“The whole is greater than the sum of its parts.” – Aristotle
First, I want to thank all those who continue to comment on the blog and on the build. I appreciate your interest, your kind comments and all of your great questions. As the last couple of blog posts were more philosophical and I heard from more than a few folks that you are looking for a progress report on the actual build, I thought I would provide an update.
In no particular order, here is what has been happening:
- The house and garage are almost completely clad now. We chose wide grey metal panels for our roof and outside walls for a few reasons; it will respond better in a fire, it won’t need replacing in our lifetime, and it works better for rainwater harvesting.
- We’ve added narrow cedar siding as an accent (296 pieces, stained and sealed) to add some warmth, natural texture, and some contrasting colour to the grey metal. We have enclosed our front entrance, our back patio and have added it to the outdoor shower and the garage front and side entrances.
- We have painted all of our exterior doors in black and have added black ‘smart technology’ hardware.
- The well pump house is almost finished (where the instrument panel is housed) and will look very similar to the house when complete.
- We have yet to bring the soil level up to height of the entrances, which will allow us to have a ‘no step’ entry and we have landscaping still to do, but both will have to wait until we have more time and money.
- The rainwater system is almost ready to hook up. We have installed a 5,600 gallon/21,000 litre rain barrel for storage and a concrete rain tank for processing. We have installed special rain gutters with guards, on the roof and we have an impressive control panel in the garage that we are looking forward to learning how to operate and maintain. We will soon have fresh water running through our taps; once we figure out what all those levers are for!
- Our greywater tanks are in and we are preparing their connection to our greywater field which is located at the rear of the house, spanning 120 feet/36 meters and which will eventually be topped with fruit and nut trees.
- Our well is now set up to run as our backup water system. The pump house where the well’s working system is installed is much like the rainwater and greywater systems, in that it includes a lengthy manual which we will need to read and understand in order to keep everything running smoothly.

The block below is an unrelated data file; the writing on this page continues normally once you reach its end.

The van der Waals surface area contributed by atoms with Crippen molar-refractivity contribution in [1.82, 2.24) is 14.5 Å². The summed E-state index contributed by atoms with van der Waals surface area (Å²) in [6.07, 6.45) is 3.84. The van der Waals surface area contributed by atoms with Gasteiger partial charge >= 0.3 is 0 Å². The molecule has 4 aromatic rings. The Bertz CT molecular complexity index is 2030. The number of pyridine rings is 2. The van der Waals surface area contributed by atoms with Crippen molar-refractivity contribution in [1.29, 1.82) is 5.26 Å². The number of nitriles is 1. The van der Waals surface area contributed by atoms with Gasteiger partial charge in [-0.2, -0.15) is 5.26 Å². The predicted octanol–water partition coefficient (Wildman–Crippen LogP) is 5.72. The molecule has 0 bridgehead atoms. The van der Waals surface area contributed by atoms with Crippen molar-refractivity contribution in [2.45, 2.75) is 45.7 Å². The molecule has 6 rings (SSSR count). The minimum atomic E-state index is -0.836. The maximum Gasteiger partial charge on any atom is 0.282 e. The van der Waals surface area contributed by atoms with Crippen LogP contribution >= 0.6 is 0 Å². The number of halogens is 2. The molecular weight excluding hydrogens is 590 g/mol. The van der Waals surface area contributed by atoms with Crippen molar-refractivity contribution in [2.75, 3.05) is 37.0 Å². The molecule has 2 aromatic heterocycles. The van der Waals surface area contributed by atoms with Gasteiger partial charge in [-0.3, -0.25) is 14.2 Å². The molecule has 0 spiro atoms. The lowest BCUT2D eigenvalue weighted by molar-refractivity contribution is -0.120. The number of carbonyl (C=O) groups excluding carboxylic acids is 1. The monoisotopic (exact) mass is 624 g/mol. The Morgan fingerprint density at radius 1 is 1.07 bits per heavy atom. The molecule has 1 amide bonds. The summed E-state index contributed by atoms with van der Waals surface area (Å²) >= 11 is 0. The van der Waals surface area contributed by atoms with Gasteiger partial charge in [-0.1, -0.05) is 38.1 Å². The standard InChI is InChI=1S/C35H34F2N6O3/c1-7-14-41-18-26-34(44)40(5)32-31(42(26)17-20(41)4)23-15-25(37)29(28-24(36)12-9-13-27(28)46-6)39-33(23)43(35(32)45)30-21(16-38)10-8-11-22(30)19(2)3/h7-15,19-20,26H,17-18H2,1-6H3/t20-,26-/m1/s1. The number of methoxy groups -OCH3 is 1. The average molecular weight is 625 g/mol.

- Our compost toilets are almost ready to hook up and our ‘critter proof’ shed will soon be installed, where our waste will be temporarily stored. This likely won’t seem like much of a transition since we have been using a portable toilet throughout the build. Let’s hope our visitors come to see us more than once.
- Our heat pump is installed and working alongside triple glazed windows and we are thrilled with the level of comfort inside the house, even on the coldest days. We went with a two-cassette system for our small house (850 sq feet/79 square metres) and are pleased with the energy efficiency of this system.
- We are currently installing window and door trim, and are looking forward to laying our new floor (waterproof, luxury vinyl plank) before building our small but efficient IKEA kitchen and tiling the bathroom and kitchen.
Along with the end of construction and the final house finishing in Shirley, there are all sorts of other things I am working on at our home here in Sidney. After 25 years in the same house, I have a notebook filled with myriad things to arrange in order to move the 75 kilometres from here to there, in a matter of weeks. Our Sidney house will be rented so while building the new, we have been renovating the old, ensuring that those who fill our space will enjoy it as much as we have. And while moving day isn’t far away, there is little packing to be done. Not owning much means that we won’t need to hire a moving company, but will instead make a few trips with our own cars and a family truck.
As we look toward the completion of construction in Shirley, I am reminded that arriving there means leaving here. I continue to reflect daily on some of the most wonderful years of my life, knowing that it takes a village, and feeling so very glad we chose this one to raise our children and care for our elders before moving on to our final chapter.